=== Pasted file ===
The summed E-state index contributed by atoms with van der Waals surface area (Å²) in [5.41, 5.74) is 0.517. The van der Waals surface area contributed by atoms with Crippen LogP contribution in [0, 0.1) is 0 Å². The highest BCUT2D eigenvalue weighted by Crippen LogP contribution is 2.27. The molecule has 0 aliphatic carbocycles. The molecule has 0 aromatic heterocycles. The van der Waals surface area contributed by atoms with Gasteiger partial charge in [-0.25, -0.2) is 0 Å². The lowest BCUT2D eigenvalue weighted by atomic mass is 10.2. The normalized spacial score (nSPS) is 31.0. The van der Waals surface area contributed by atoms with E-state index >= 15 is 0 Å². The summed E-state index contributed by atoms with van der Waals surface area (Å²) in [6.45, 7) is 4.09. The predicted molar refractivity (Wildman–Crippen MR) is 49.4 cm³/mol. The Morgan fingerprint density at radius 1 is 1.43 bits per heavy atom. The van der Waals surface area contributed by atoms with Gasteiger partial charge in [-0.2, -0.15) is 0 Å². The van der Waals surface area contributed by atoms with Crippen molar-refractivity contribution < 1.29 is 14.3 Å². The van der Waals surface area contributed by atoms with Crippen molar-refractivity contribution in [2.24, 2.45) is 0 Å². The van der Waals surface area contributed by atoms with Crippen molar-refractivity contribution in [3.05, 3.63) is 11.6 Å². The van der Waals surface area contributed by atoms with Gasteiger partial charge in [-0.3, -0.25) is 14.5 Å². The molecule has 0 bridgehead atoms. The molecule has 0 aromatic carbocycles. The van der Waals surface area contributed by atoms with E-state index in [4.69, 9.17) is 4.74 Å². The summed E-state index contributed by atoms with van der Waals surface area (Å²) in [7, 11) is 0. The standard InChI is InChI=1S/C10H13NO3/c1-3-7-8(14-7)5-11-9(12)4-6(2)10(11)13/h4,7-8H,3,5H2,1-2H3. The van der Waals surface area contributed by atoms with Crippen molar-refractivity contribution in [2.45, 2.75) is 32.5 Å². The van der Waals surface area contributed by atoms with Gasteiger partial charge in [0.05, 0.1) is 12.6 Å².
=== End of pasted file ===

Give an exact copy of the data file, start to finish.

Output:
The summed E-state index contributed by atoms with van der Waals surface area (Å²) in [5.41, 5.74) is 0.517. The van der Waals surface area contributed by atoms with Crippen LogP contribution in [0, 0.1) is 0 Å². The highest BCUT2D eigenvalue weighted by Crippen LogP contribution is 2.27. The molecule has 0 aliphatic carbocycles. The molecule has 0 aromatic heterocycles. The van der Waals surface area contributed by atoms with Gasteiger partial charge in [-0.25, -0.2) is 0 Å². The lowest BCUT2D eigenvalue weighted by atomic mass is 10.2. The normalized spacial score (nSPS) is 31.0. The van der Waals surface area contributed by atoms with E-state index >= 15 is 0 Å². The summed E-state index contributed by atoms with van der Waals surface area (Å²) in [6.45, 7) is 4.09. The predicted molar refractivity (Wildman–Crippen MR) is 49.4 cm³/mol. The Morgan fingerprint density at radius 1 is 1.43 bits per heavy atom. The van der Waals surface area contributed by atoms with Gasteiger partial charge in [-0.2, -0.15) is 0 Å². The van der Waals surface area contributed by atoms with Crippen molar-refractivity contribution < 1.29 is 14.3 Å². The van der Waals surface area contributed by atoms with Crippen molar-refractivity contribution in [2.24, 2.45) is 0 Å². The van der Waals surface area contributed by atoms with Crippen molar-refractivity contribution in [3.05, 3.63) is 11.6 Å². The van der Waals surface area contributed by atoms with Gasteiger partial charge in [-0.3, -0.25) is 14.5 Å². The molecule has 0 bridgehead atoms. The molecule has 0 aromatic carbocycles. The van der Waals surface area contributed by atoms with E-state index in [4.69, 9.17) is 4.74 Å². The summed E-state index contributed by atoms with van der Waals surface area (Å²) in [7, 11) is 0. The standard InChI is InChI=1S/C10H13NO3/c1-3-7-8(14-7)5-11-9(12)4-6(2)10(11)13/h4,7-8H,3,5H2,1-2H3. The van der Waals surface area contributed by atoms with Crippen molar-refractivity contribution in [2.45, 2.75) is 32.5 Å². The van der Waals surface area contributed by atoms with Gasteiger partial charge in [0.05, 0.1) is 12.6 Å².